An elliptic cylinder with the half-axes a and b for the surface ellipse and the height h.

An elliptic cylinder is a quadric surface, with the following equation in Cartesian coordinates:

\left(\frac{x}{a}\right)^2+ \left(\frac{y}{b}\right)^2 = 1

This equation is for an elliptic cylinder, a generalization of the ordinary, circular cylinder (a = b). Elliptic cylinders are also known as cylindroids, but that name is ambiguous, as it can also refer to the Plücker conoid. The volume of an elliptic cylinder with height h is V=\int_0^h A(x) dx = \int_0^h \pi ab dx = \pi ab \int_0^h dx = \pi abh. Even more general than the elliptic cylinder is the generalized cylinder: the cross-section can be any curve.

The cylinder is a degenerate quadric because at least one of the coordinates (in this case z) does not appear in the equation.

An oblique cylinder has the top and bottom surfaces displaced from one another.

There are other more unusual types of cylinders. These are the imaginary elliptic cylinders:

\left(\frac{x}{a}\right)^2 + \left(\frac{y}{b}\right)^2 = -1

the hyperbolic cylinder:

\left(\frac{x}{a}\right)^2 - \left(\frac{y}{b}\right)^2 = 1

and the parabolic cylinder:

 {x}^2+2a{y}=0 \,

About an arbitrary axis

Consider an infinite cylinder whose axis lies along the vector

 \overrightarrow{v} = (\alpha, \beta, \gamma) \,

We make use of spherical coordinates:


These variables can be used to define A and B, the orthogonal vectors that form the basis for the cylinder:


B =-x\cos(\theta)\sin(\phi)+y\sin(\theta)\cos(\phi)+z\cos(\phi)

With these defined, we may use the familiar formula for a cylinder:

 A^2 + B^2  = R^2 \,

where R is the radius of the cylinder. These results are usually derived using rotation matrices.

Projective geometry

In projective geometry, a cylinder is simply a cone whose apex is at infinity, which corresponds visually to a cylinder in perspective appearing to be a cone towards the sky.

In projective geometry, a cylinder is simply a cone whose apex is at infinity.

This is useful in the definition of degenerate conics, which require considering the cylindrical conics.

Related polyhedra

A cylinder can be seen as a polyhedral limiting case of an n-gonal prism where n approaches infinity. It can also be seen as a dual of a bicone as an infinite-sided bipyramid.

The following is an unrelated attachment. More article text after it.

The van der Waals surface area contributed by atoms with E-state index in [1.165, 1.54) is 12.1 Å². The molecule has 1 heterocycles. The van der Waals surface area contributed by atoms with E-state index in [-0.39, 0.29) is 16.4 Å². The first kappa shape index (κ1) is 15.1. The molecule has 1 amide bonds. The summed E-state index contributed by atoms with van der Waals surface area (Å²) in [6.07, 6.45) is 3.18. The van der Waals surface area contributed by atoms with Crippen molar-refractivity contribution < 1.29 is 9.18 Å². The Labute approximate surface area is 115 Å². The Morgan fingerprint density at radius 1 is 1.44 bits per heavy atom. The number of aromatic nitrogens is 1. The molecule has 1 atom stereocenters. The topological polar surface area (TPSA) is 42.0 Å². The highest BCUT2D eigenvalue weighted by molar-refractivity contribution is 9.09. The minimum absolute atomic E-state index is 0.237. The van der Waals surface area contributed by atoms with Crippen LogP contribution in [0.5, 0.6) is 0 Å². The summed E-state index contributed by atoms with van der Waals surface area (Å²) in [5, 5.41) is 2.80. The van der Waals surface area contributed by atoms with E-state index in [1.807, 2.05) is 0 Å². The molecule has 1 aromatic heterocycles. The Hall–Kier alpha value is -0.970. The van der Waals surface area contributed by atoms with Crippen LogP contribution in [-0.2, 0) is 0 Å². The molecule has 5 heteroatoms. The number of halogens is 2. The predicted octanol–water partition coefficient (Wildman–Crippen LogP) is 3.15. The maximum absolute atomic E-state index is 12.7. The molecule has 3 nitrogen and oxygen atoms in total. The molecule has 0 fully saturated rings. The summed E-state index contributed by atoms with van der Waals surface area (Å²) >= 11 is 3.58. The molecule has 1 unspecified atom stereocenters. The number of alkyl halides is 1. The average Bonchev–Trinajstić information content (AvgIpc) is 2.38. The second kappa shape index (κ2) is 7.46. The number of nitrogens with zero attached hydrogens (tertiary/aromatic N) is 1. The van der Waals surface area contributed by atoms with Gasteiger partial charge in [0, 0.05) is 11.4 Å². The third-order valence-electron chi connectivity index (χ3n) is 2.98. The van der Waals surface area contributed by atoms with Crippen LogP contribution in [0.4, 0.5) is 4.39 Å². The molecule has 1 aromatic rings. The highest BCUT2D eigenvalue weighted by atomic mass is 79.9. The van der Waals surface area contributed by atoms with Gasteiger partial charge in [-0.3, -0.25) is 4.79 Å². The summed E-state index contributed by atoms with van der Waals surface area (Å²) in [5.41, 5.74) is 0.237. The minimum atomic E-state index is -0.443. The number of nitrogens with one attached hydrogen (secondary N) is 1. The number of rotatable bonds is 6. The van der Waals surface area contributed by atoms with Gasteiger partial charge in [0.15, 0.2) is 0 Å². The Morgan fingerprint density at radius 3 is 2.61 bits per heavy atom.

Family of uniform prisms
Polyhedron Triangular prism.png Tetragonal prism.png Pentagonal prism.png Hexagonal prism.png Prism 7.png Octagonal prism.png Prism 9.png Decagonal prism.png Hendecagonal prism.png Dodecagonal prism.png
Coxeter CDel node 1.pngCDel 3.pngCDel node.pngCDel 2.pngCDel node 1.png CDel node 1.pngCDel 4.pngCDel node.pngCDel 2.pngCDel node 1.png CDel node 1.pngCDel 5.pngCDel node.pngCDel 2.pngCDel node 1.png CDel node 1.pngCDel 6.pngCDel node.pngCDel 2.pngCDel node 1.png CDel node 1.pngCDel 7.pngCDel node.pngCDel 2.pngCDel node 1.png CDel node 1.pngCDel 8.pngCDel node.pngCDel 2.pngCDel node 1.png CDel node 1.pngCDel 9.pngCDel node.pngCDel 2.pngCDel node 1.png CDel node 1.pngCDel 10.pngCDel node.pngCDel 2.pngCDel node 1.png CDel node 1.pngCDel 11.pngCDel node.pngCDel 2.pngCDel node 1.png CDel node 1.pngCDel 12.pngCDel node.pngCDel 2.pngCDel node 1.png
Tiling Spherical triangular prism.png Spherical square prism.png Spherical pentagonal prism.png Spherical hexagonal prism.png Spherical heptagonal prism.png Spherical octagonal prism.png Spherical decagonal prism.png
Config. 3.4.4 4.4.4 5.4.4 6.4.4 7.4.4 8.4.4 9.4.4 10.4.4 11.4.4 12.4.4

See also


  1. κύλινδρος, Henry George Liddell, Robert Scott, A Greek-English Lexicon, on Perseus
  2. Lax, Peter D.; Terrell, Maria Shea (2013), Calculus With Applications, Undergraduate Texts in Mathematics, Springer, p. 178, ISBN 9781461479468<templatestyles src="Module:Citation/CS1/styles.css"></templatestyles>.
  3. "MathWorld: Cylindric section".<templatestyles src="Module:Citation/CS1/styles.css"></templatestyles>

External links